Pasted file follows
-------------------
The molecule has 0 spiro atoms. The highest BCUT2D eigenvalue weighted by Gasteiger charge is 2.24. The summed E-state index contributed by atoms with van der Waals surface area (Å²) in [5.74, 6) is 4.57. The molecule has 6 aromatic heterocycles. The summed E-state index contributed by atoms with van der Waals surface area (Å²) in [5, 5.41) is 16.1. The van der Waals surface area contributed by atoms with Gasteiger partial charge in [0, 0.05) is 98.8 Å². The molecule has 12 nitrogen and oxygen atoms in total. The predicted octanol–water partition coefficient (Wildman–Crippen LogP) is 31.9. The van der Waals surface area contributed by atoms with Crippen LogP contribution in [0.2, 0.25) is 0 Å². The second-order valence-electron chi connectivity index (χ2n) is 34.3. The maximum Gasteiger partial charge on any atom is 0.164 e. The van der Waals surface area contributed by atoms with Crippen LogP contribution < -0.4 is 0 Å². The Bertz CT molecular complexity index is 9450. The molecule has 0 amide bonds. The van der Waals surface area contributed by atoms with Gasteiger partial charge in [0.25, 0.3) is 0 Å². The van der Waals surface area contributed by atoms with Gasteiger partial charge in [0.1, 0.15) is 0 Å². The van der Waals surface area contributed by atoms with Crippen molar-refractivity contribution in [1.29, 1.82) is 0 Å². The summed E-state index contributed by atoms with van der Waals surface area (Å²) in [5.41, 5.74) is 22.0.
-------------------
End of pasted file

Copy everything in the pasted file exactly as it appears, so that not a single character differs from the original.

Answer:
The molecule has 0 spiro atoms. The highest BCUT2D eigenvalue weighted by Gasteiger charge is 2.24. The summed E-state index contributed by atoms with van der Waals surface area (Å²) in [5.74, 6) is 4.57. The molecule has 6 aromatic heterocycles. The summed E-state index contributed by atoms with van der Waals surface area (Å²) in [5, 5.41) is 16.1. The van der Waals surface area contributed by atoms with Gasteiger partial charge in [0, 0.05) is 98.8 Å². The molecule has 12 nitrogen and oxygen atoms in total. The predicted octanol–water partition coefficient (Wildman–Crippen LogP) is 31.9. The van der Waals surface area contributed by atoms with Crippen LogP contribution in [0.2, 0.25) is 0 Å². The second-order valence-electron chi connectivity index (χ2n) is 34.3. The maximum Gasteiger partial charge on any atom is 0.164 e. The van der Waals surface area contributed by atoms with Crippen LogP contribution < -0.4 is 0 Å². The Bertz CT molecular complexity index is 9450. The molecule has 0 amide bonds. The van der Waals surface area contributed by atoms with Gasteiger partial charge in [0.25, 0.3) is 0 Å². The van der Waals surface area contributed by atoms with Gasteiger partial charge in [0.1, 0.15) is 0 Å². The van der Waals surface area contributed by atoms with Crippen molar-refractivity contribution in [1.29, 1.82) is 0 Å². The summed E-state index contributed by atoms with van der Waals surface area (Å²) in [5.41, 5.74) is 22.0.